What kinds of symptoms do mast cell patients have?
Mast cell disease can cause a variety of symptoms. Each person has their own unique constellation of complaints, and they can vary from day to day. Mast cell patients often have allergic type reactions to many things. They may have had anaphylaxis in the past, but that is not always the case.
What kind of doctor should I see if I think I have mast cell disease?
Due to the fact that mast cell disease can affect multiple body systems, it is managed by doctors of multiple disciplines. Immunologists, dermatologists, gastroenterologists and hematologists/ oncologists all may treat mast cell disease. It really depends who is familiar with mast cell disease in your areas. Immunologists are often the first stop for patients investigating mast cell disease.
Will any doctor know about mast cell disease?
No. Mast cell disease is uncommon. Many doctors are only aware of the types associated with pathologic rashes (cutaneous mastocytosis) or proliferation of mast cells in the bone marrow (systemic mastocytosis.)
How do I get determine if I have mast cell disease?
Labs for diagnosing mast cell disease include serum tryptase (a blood test), n-methylhistamine (24 hour urine test) and D2/F2a prostaglandin (24 hour urine test.) These tests are time sensitive for many patients and have special handling in most labs. Depending on these results, a bone marrow biopsy may be needed.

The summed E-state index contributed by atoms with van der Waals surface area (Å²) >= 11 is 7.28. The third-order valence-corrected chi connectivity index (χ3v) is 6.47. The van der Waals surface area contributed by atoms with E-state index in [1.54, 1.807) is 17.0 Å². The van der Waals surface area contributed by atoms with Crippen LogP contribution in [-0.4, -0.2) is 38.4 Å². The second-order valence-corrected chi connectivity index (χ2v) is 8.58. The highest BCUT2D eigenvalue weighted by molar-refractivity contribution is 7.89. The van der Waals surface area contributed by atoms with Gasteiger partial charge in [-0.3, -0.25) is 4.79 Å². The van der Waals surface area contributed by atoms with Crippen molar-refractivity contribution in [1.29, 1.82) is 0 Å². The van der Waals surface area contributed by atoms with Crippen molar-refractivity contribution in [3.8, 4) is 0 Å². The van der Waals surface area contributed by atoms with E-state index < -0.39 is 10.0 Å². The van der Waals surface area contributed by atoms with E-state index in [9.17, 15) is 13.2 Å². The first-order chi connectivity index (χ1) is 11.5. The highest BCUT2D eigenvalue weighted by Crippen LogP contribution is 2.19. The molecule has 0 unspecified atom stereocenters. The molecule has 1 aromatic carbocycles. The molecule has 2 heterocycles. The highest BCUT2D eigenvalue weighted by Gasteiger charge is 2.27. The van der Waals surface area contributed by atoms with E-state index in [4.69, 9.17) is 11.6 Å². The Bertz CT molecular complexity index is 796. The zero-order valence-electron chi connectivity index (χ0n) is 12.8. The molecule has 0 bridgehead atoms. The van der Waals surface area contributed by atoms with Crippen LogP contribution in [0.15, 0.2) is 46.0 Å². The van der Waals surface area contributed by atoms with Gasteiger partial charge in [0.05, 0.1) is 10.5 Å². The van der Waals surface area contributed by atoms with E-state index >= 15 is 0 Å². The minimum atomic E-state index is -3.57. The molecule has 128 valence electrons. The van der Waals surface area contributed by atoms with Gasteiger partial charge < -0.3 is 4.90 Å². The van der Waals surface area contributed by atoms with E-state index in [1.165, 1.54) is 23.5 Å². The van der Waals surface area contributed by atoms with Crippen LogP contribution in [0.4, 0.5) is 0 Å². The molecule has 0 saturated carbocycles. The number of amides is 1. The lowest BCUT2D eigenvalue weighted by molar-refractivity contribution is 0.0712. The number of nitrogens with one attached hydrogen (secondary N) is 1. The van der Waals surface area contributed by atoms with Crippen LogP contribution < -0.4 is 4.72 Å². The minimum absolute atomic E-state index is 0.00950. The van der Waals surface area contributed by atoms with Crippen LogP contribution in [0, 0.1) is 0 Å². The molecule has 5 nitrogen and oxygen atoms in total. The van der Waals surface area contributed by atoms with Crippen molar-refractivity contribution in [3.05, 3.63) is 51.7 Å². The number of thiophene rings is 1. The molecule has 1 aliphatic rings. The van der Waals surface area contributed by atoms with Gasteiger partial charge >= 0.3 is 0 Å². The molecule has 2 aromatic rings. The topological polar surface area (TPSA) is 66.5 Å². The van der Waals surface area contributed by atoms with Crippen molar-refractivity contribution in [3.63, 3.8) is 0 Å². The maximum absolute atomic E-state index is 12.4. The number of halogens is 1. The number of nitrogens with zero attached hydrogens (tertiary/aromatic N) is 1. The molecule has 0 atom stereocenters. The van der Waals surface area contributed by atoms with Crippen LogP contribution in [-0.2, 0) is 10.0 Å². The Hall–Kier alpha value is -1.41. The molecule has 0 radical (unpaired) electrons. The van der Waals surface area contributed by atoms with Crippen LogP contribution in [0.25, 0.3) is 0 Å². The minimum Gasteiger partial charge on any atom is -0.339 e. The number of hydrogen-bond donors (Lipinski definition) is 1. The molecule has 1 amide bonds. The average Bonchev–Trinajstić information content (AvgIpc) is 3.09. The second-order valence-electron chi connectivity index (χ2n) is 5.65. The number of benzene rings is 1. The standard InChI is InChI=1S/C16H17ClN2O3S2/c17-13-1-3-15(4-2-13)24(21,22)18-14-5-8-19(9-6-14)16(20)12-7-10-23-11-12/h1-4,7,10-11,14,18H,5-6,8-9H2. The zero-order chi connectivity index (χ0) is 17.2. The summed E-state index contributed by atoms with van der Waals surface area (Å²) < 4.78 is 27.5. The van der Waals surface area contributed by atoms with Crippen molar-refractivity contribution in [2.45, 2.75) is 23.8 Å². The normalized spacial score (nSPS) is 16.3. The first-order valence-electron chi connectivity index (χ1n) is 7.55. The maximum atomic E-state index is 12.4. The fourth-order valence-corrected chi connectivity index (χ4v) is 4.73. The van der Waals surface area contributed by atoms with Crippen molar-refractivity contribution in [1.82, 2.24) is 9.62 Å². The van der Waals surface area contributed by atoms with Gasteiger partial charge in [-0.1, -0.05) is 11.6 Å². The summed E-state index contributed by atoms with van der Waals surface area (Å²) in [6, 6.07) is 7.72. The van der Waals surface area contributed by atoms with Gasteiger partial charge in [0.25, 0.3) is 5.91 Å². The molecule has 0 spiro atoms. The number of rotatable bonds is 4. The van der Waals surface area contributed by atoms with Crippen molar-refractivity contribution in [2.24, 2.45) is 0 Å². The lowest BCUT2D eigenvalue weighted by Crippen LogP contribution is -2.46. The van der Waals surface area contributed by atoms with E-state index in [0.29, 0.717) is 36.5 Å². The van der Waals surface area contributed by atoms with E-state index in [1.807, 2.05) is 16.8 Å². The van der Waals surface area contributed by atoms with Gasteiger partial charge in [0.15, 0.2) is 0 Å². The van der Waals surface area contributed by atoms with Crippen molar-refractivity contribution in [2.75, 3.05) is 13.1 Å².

Can I have mast cell disease if my tryptase is normal?
Yes. 15% of patients with systemic mastocytosis have normal tryptase levels, and the majority of MCAS patients have normal tryptase levels.
How is mast cell disease treated?
Treatment generally focuses on the symptoms. The most common treatments include antihistamines, leukotriene inhibitors and mast cell stabilizers.
Will I feel better with treatment?
Most people feel better with treatment than without, but how much each person recovers is individual. Lifestyle modifications and medications can help many people live a full life.
Is mast cell disease curable?
No. Patients may have a remission from symptoms, but they will always have mast cell disease.